Why Is Pollen An Asthma Trigger?
Last updated: November 2022
What exactly is pollen? According to the Oxford dictionary1, pollen is:
noun "A fine powdery substance, typically yellow, consisting of microscopic grains discharged from the male part of a flower or from a male cone. Each grain contains a male gamete that can fertilize the female ovule, to which pollen is transported by the wind, insects, or other animals".
Essentially, pollen is a tiny grain-like particle that is released for a plant to reproduce. Pollen comes from many different sources in the plant world; it can come from grasses, weeds, trees, and flowers. Some trees, like almond and apple, and most flowers are pollinated by insects. Other trees, grasses, and weeds are not pollinated by insects and must reproduce through the help of the wind.
Pollen allergies throughout the seasons
Trees and plants release their pollen throughout the year and some only release pollen during certain seasons. The amount and type of pollen also depends on where you live.
Trees such as hazel, birch, willow, oak, and elm release their pollen in the spring. Summer is the season for grass and weed pollen to be released.2 You may only feel pollen allergies during certain seasons because you may be allergic to specific grasses, weed, or trees.
Why is pollen a trigger for your asthma?
Similar to animal dander and air pollution particles, pollen is very small and easy to inhale through the nose and mouth. In Latin, the word pollen literally means "fine dust". The size of pollen also makes it easy to be blown about by the wind.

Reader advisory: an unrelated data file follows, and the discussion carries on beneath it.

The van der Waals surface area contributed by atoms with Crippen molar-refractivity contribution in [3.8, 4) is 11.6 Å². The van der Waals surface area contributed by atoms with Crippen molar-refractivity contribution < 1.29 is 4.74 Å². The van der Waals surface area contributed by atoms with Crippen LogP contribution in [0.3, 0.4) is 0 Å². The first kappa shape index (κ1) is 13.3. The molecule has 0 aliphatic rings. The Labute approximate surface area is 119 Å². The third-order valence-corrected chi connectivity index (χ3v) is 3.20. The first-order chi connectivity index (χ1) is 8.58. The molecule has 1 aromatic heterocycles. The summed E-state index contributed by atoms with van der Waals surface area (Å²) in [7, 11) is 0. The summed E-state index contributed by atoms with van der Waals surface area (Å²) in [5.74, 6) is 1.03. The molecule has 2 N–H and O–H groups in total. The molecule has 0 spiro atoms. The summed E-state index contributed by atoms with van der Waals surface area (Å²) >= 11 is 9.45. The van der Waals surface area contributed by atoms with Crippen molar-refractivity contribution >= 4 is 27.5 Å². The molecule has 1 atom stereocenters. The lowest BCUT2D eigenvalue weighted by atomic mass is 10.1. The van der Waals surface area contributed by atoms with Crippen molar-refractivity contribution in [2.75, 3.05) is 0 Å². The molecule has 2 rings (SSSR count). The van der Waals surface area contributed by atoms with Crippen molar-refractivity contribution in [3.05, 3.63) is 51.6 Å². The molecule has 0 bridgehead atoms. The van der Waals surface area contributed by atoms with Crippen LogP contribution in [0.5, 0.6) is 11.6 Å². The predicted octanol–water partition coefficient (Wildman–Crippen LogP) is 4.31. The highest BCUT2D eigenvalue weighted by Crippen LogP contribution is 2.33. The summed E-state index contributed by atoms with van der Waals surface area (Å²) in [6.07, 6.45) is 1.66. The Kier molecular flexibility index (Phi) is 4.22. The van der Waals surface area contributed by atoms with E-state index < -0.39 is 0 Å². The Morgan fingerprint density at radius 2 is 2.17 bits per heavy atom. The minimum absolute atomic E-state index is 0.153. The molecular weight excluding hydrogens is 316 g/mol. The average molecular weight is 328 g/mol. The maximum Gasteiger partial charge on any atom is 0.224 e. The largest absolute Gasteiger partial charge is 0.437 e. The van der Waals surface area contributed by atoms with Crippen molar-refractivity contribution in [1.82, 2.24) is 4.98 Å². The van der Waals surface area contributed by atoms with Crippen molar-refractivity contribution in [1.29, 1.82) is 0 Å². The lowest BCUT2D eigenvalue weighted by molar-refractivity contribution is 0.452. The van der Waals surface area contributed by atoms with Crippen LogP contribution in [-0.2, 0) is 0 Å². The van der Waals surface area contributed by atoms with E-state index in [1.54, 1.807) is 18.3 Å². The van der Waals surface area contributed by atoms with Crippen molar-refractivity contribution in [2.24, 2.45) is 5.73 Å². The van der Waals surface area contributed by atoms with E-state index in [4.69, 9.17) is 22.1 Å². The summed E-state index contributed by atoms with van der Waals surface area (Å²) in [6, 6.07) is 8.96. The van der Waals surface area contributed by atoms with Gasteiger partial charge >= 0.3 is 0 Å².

A warm, breezy day in spring or summer sounds lovely, but this could be one of the worst days for pollen. Additionally, you may feel your pollen allergies worsen during a thunderstorm. Pollen can absorb moisture during a thunderstorm, burst into smaller pieces from the rain, and then be blown about in the storm winds.
When you inhale pollen, your body treats the tiny particles as an invader, like unwanted bacteria. Your body then produces histamine as a defense response, which in turn leads to itchy red eyes, a runny nose, more mucus, inflammation of airways, and drowsiness.1
If you have allergy-induced asthma, the most common type of asthma, then you will probably experience these symptoms plus your typical asthma symptoms. If pollen is indeed a trigger for you, inhaling it will likely cause your air passages to swell and tighten. Thus leading to asthma symptoms such as difficulty breathing, coughing, and wheezing.3
Avoiding pollen is easier said than done. If you are allergic to pollen, one of the best things you can do is check what the current pollen count is. If there is a high amount of pollen in the air, it is advisable to stay indoors. You can check your local pollen count here by typing in your zip code, and this tool even tells you what plant or tree is releasing pollen.4 Take advantage of the days with low pollen counts and spend your time outside.
Keep your home and car windows closed on high pollen days. If you have to go outside, cover your face with a mask or scarf. After being outside, consider changing your clothes and showering. Since pollen is so small, it can easily stick to your face, clothing, and in your hair! Before being exposed to pollen, it may also be wise to pre-medicate and carry your inhaler/rescue inhaler with you.
Pollen allergy and asthma
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